When digitization can get by without a programmer
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This article was translated from German to English. The original article was published by GDV Die Deutschen Versicherer.
Text by: Sarah Sommer
Ever wonder if you can build apps and digital processes yourself instead of waiting for IT professionals? No-code platforms make a big difference to those who feel that scarce resources are holding back their digitization plans.
App development made easy: With the help of no-code and low-code applications, even business users can advance digitization with their own ideas and tools, without any programming language knowledge.
Way too much paper – that was the most important factor for Andreas Mehl, Department Manager of Time Value Accounts & Projects at R+V Versicherung, when he was looking for the reasons behind the dissatisfaction of his sales representatives. Mehl regularly heard from his sales staff about how difficult and tedious it was to create a new customer on R+V Versicherung’s portal for lifetime working time accounts. It was a matter of filling out paper forms page by page, clarifying queries by phone or cover letter, scanning documents, capturing data, and entering it into the internal IT system. “All of this often took up to five weeks,” reports Mehl. Many corporate customers were frustrated by this before it even started. Mehl was clear: The so-called onboarding process must become more convenient and digital – and above all, faster.
Developers’ resources are scarce because countless projects are running at the same time
Usually, the department manager turns to the central IT department and asks the in-house specialists to program a solution. The problem is that the implementation of such requests takes a long time because as with all large insurers, R+V Versicherung is currently running countless digitization projects at the same time. “The resources of the IT experts, especially the developers, are scarce. There is always a lot of competition internally,” says Mehl. So, instead, Mehl turned to a new internal unit, the Digital Transformation division. This unit seeks alternative solutions using creative, agile methods, including unusual ideas and bold trials. The division suggested something in the field of digitized insurance: a no-code/low-code provider.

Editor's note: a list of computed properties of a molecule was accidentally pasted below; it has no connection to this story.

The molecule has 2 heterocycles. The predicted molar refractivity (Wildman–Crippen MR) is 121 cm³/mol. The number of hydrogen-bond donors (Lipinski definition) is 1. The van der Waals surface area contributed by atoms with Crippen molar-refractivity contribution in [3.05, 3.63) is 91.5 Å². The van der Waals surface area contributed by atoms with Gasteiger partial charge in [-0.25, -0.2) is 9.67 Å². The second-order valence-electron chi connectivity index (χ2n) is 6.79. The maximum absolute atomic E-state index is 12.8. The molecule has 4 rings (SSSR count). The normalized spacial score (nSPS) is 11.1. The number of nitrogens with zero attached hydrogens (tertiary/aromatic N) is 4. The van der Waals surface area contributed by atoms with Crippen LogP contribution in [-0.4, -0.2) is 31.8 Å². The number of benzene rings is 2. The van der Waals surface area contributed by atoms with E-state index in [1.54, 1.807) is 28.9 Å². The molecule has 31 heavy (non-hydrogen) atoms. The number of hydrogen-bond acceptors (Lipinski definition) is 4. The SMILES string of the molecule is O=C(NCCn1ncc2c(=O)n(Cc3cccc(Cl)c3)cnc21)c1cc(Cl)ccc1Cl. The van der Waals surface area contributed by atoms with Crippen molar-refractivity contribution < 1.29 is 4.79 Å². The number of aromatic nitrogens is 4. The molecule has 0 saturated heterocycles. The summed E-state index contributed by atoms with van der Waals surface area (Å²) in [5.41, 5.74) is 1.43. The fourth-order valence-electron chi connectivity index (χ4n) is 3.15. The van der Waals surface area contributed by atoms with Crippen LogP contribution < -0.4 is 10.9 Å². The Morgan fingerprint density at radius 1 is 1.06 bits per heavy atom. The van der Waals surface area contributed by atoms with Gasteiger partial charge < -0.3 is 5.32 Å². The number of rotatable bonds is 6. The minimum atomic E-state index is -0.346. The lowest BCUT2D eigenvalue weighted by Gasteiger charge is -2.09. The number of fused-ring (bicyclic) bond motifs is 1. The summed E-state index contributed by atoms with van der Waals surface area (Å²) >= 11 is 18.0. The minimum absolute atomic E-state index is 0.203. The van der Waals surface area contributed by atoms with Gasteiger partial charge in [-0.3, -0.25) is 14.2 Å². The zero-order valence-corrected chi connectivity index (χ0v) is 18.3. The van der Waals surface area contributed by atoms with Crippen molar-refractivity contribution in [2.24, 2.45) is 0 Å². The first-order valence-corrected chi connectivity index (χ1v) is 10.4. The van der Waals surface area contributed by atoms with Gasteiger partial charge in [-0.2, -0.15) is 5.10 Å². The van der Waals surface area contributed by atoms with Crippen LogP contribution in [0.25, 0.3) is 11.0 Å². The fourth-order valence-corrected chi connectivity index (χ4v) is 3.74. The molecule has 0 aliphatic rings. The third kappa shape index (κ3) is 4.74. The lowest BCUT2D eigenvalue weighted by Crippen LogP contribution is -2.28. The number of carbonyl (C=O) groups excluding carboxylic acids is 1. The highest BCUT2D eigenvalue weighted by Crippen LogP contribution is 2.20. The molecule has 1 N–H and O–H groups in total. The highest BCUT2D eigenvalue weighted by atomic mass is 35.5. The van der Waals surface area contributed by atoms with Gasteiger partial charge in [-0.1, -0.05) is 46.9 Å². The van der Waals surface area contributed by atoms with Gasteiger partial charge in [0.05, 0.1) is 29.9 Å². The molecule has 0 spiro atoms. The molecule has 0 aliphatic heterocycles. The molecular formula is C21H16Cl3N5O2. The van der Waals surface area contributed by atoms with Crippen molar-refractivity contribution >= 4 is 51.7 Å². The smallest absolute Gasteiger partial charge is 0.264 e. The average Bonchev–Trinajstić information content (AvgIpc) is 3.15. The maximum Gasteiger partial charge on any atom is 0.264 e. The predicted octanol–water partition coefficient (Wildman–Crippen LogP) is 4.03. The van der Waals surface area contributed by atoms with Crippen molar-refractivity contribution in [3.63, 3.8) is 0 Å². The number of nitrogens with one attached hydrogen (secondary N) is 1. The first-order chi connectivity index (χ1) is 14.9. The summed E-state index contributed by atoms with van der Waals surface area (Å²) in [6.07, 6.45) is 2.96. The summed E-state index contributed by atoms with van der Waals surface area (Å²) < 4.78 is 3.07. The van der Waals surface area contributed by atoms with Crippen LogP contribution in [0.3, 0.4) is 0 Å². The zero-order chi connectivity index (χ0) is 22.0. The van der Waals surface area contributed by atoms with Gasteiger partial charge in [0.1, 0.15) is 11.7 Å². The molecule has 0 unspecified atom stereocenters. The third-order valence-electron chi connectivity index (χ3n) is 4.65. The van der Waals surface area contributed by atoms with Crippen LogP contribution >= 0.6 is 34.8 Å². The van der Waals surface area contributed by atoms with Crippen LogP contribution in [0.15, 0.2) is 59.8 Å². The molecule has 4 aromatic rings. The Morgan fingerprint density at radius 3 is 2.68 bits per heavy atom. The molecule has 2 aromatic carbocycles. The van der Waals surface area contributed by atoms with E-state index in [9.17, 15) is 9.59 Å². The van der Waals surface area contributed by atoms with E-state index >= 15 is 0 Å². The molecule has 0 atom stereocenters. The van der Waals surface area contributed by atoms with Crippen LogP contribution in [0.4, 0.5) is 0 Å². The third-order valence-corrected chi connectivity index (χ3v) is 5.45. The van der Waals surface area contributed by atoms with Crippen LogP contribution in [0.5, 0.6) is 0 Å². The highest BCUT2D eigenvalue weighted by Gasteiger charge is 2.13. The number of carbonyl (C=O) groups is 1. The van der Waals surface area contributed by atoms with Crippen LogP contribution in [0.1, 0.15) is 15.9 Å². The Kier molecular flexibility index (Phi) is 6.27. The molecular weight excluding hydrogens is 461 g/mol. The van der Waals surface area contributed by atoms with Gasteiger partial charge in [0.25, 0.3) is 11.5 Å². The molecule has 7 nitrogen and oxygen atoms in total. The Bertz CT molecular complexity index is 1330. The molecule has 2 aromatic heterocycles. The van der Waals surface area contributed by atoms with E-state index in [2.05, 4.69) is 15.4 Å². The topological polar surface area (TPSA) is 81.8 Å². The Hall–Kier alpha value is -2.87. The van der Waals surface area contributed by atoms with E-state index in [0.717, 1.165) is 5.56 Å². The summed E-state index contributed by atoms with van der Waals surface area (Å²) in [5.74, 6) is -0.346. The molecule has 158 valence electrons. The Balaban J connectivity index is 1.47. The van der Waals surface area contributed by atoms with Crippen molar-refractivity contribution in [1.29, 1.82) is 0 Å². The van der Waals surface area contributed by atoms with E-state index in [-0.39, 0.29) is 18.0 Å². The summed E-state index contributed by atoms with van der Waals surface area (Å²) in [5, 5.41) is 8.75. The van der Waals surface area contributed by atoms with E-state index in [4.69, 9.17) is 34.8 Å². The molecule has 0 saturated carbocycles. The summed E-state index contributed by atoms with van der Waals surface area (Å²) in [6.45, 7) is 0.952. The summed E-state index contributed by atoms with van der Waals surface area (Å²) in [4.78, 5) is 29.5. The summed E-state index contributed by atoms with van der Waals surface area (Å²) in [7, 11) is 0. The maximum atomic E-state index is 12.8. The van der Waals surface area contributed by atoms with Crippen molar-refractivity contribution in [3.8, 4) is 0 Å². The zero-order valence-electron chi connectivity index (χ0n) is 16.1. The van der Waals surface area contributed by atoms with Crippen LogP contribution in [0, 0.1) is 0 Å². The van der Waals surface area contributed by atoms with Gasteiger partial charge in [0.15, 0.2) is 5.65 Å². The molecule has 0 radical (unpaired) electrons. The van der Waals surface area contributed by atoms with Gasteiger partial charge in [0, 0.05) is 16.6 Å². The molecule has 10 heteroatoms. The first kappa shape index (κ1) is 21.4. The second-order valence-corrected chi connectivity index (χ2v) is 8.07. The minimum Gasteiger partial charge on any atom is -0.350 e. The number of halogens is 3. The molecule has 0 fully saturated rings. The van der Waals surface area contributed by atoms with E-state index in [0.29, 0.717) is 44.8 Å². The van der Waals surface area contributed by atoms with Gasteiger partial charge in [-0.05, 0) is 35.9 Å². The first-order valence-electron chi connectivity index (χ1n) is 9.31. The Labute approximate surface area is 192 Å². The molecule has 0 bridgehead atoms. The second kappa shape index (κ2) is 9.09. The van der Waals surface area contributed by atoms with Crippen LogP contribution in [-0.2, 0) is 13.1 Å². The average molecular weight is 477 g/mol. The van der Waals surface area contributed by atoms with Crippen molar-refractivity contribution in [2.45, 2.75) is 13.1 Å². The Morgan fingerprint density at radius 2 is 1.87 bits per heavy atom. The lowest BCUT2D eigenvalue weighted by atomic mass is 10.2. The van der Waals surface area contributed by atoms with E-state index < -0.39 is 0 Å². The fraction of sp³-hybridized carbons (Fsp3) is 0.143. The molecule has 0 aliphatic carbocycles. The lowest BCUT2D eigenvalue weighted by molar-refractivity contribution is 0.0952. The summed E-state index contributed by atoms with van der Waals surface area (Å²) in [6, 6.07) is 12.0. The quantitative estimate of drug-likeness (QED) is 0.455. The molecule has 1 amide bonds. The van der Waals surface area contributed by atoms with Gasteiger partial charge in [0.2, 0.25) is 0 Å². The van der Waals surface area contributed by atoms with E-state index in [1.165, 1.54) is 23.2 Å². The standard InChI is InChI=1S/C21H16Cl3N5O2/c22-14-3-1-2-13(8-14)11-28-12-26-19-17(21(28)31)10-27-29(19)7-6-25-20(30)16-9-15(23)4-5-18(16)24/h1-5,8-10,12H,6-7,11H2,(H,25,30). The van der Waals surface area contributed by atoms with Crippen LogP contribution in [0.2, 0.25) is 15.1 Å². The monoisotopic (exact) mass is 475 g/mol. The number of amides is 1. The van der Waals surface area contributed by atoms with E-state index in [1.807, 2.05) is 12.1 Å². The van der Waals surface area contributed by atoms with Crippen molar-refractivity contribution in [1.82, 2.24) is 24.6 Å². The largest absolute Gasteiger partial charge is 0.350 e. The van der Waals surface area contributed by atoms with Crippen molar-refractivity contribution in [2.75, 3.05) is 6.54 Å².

The no-code movement is a technology trend from the USA, which is now also gaining a foothold in Germany. The idea is if companies are working increasingly digital and agile across departments, responsibility and work can’t simply be transferred over to the IT department. Often, the individual departments and project management teams themselves know which digital solutions they need – the only thing missing is the technical know-how. “Low-code/no-code tools enable employees without prior knowledge to actively participate in programming themselves to take on more responsibility or new tasks,” explains Anna-Lena Schwalm from the IT market research company, Crisp Research. “This gives companies the opportunity to develop digital business processes directly from the specialist department.”
Employees from marketing, sales or any other department construct their own apps and digital workflows with the help of pre-made, visually displayed software modules. “You can visualize and design these applications according to your own, familiar processes. The code behind it generates itself,” explains Schwalm. This way, every employee can become a so-called citizen developer, reduce dependency on external developers and relieve colleagues in the IT department. “The idea has immense charm,” says R+V Versicherung department head, Andreas Mehl.
A suitable provider was quickly found: The Israeli startup, EasySend, specializes in transforming customer-oriented forms, manual application processes and paper documents into a simple, digital workflow through which customers are guided step by step directly on their PC or smartphone.
The excitement was followed by disillusionment: Was the process too complex?